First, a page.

It has been almost 10 months since Covid-19 began battering families in the United States, putting parents out of work, shrouding their homes in grief and loss, and shutting children out of the schools that taught and cared for them.
It’s all taken an unthinkable toll on children — a social, emotional and academic ordeal so extreme that some advocates and experts warn its repercussions could rival those of a hurricane or other disaster.
“Recovery from Katrina wasn’t a one-year recovery. We didn’t just bring the kids back and everything fell into place. And this will be the same,” said Betheny Gross, the associate director at the Center on Reinventing Public Education at the University of Washington, who studied New Orleans schools after the 2005 hurricane and is now tracking Covid-19’s impact.
A nation of children coping with trauma, illness and disruption will need more than a vaccine to address the fallout, she said.
“I don’t think we can just start school next fall and say, ‘Everything’s going to be OK.’”
To measure the effect this year has had on children, NBC News gathered data on a range of child welfare metrics, looking at what’s changed since March when the virus closed nearly every school in the country.
The numbers aren’t all bad news — drug and alcohol use among youth, for example, appears to be down, as are juvenile arrest and incarceration rates.
But, in other areas, preliminary data points to alarming signs that kids are in trouble:
It all adds up to a brewing catastrophe, said Barbara Duffield, who runs SchoolHouse Connection, which advocates for homeless children and recently found that, even as more families are at riskof losing their homes to eviction or foreclosure, schools are providing support services to an estimated 420,000 fewer homeless students compared to last year.
With schools closed, many families are weathering this crisis on their own, struggling in ways that could ripple through their schools and communities for years to come, she said.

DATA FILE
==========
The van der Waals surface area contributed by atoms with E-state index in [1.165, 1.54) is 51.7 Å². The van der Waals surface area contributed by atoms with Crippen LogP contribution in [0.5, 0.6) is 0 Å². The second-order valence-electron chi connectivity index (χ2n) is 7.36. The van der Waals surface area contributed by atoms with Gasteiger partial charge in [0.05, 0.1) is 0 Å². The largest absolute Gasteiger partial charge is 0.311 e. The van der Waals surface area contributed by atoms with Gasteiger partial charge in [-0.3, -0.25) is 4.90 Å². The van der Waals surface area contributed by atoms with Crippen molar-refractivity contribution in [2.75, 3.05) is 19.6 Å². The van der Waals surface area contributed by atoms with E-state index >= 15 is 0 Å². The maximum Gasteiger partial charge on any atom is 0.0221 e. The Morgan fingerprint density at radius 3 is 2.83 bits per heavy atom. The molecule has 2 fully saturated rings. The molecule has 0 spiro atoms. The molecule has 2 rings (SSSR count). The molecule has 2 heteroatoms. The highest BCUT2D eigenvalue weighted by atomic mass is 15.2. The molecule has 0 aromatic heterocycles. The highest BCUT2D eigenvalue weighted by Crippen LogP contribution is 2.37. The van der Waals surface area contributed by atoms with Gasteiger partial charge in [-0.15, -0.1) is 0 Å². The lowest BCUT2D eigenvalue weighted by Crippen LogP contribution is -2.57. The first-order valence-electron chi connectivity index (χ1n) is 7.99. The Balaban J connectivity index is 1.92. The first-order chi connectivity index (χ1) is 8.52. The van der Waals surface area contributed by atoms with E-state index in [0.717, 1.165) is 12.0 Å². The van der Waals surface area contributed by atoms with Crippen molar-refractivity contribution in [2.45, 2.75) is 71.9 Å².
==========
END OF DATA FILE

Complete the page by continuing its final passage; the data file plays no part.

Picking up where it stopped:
“If we fail to address this, we’re just compounding trauma. We’re compounding loss,” Duffield said. “A student who is homeless, who has a disability, who has been traumatized by the racial violence we’ve seen this year, and then to be disconnected from arguably the only universal support system is disastrous. It means higher rates of suicide. Higher rates of depression, addiction, mental illness and physical disability, particularly for young children who are growing and developing right now. They’ll face more developmental delays leading to deficits in their education as they grow.”
The children most affected will be those facing racial, economic and other inequities that have only become more pronounced since the pandemic began, David Hinojosa, the director of the Educational Opportunities Project at the Lawyers’ Committee for Civil Rights Under Law, said.
They already lagged behind their peers in school, and already faced significant obstacles. And now they’ve taken the brunt of the pandemic’s pain, he said.
“I can tell you,” he said, based on studies and reports he’s reviewed, “that learning time has plummeted, that English learners are being shortchanged of the language acquisition materials and teaching that they need because it’s basically a one-size-fits-all approach, and that students with disabilities have been grossly neglected across the country.”
It’s only getting worse, he said.
“Children are frustrated. Teachers are frustrated. Civil rights advocates are frustrated and I think it’s reaching a boiling point.”
The massive displacement from school — not to mention mounting evidence that kids and their parents are increasingly experiencing depression, anxiety and trauma during the pandemic — is what has experts comparing the children of the pandemic to kids who’ve survived natural disasters.
And, as with such catastrophes, the nation will need a powerful, comprehensive response, said Billy Shore, the executive director of Share Our Strength, an organization that works to end hunger.
“We’re going to almost need a New Deal for an entire generation of kids to give them the opportunity to catch up,” he said.
As of now, he added, “we don’t even know what we’re going to be dealing with.”
Before the pandemic began last spring, Mary Beth Cochran’s grandchildren were finally doing well.
The four children she took custody of five years ago — now ages 6 to 12 — had witnessed violence and drug abuse in their home, but with love and attention from their grandmother and their aunt, they were thriving in school. They had friends in their neighborhood in Canton, North Carolina.
Then Covid-19 started spreading. Cochran, 51, saw food prices spike in local stores just as the children lost weeks of access to free school meals. She couldn’t look for part-time work to supplement her disability check because she needed to supervise remote instruction. Money has been tight and her grandchildren — whose school partially reopened in October — have not done well with the turmoil.
One child, 11, became so anxious as her grades slipped, and as she’s watched her grandmother struggle to put food on the table, that she’s been pulling out her eyelashes — an old nervous habit.
Another, 6, who was recently diagnosed with attention deficit hyperactivity disorder, missed so much instruction when he couldn’t sit still for his online classes that his teachers are now warning he could be held back, Cochran said.